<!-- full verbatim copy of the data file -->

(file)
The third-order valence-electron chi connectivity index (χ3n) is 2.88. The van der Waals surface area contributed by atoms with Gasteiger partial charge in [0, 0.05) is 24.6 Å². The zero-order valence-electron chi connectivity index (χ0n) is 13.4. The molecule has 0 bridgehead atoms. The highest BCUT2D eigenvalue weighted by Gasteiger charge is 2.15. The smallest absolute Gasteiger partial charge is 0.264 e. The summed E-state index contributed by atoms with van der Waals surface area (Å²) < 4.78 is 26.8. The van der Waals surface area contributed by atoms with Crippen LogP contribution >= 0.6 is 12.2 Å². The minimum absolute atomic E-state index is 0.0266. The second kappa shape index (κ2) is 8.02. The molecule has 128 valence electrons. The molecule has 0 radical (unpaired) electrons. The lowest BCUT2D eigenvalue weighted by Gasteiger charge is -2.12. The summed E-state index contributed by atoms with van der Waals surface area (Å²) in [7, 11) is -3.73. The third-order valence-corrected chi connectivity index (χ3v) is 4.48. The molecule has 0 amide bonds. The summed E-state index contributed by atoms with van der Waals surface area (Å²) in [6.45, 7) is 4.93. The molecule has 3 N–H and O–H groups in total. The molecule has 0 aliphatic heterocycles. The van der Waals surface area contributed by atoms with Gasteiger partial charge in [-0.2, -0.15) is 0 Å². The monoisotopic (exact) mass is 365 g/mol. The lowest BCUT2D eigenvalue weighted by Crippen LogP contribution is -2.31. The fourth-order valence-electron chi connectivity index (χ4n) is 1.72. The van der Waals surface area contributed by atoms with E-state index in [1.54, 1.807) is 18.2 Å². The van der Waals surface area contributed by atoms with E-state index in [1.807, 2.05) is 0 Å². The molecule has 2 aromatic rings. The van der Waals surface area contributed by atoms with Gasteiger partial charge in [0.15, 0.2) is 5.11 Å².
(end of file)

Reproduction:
The third-order valence-electron chi connectivity index (χ3n) is 2.88. The van der Waals surface area contributed by atoms with Gasteiger partial charge in [0, 0.05) is 24.6 Å². The zero-order valence-electron chi connectivity index (χ0n) is 13.4. The molecule has 0 bridgehead atoms. The highest BCUT2D eigenvalue weighted by Gasteiger charge is 2.15. The smallest absolute Gasteiger partial charge is 0.264 e. The summed E-state index contributed by atoms with van der Waals surface area (Å²) < 4.78 is 26.8. The van der Waals surface area contributed by atoms with Crippen LogP contribution >= 0.6 is 12.2 Å². The minimum absolute atomic E-state index is 0.0266. The second kappa shape index (κ2) is 8.02. The molecule has 128 valence electrons. The molecule has 0 radical (unpaired) electrons. The lowest BCUT2D eigenvalue weighted by Gasteiger charge is -2.12. The summed E-state index contributed by atoms with van der Waals surface area (Å²) in [7, 11) is -3.73. The third-order valence-corrected chi connectivity index (χ3v) is 4.48. The molecule has 0 amide bonds. The summed E-state index contributed by atoms with van der Waals surface area (Å²) in [6.45, 7) is 4.93. The molecule has 3 N–H and O–H groups in total. The molecule has 0 aliphatic heterocycles. The van der Waals surface area contributed by atoms with Gasteiger partial charge in [-0.2, -0.15) is 0 Å². The monoisotopic (exact) mass is 365 g/mol. The lowest BCUT2D eigenvalue weighted by Crippen LogP contribution is -2.31. The fourth-order valence-electron chi connectivity index (χ4n) is 1.72. The van der Waals surface area contributed by atoms with E-state index in [1.54, 1.807) is 18.2 Å². The van der Waals surface area contributed by atoms with E-state index in [1.807, 2.05) is 0 Å². The molecule has 2 aromatic rings. The van der Waals surface area contributed by atoms with Gasteiger partial charge in [0.15, 0.2) is 5.11 Å².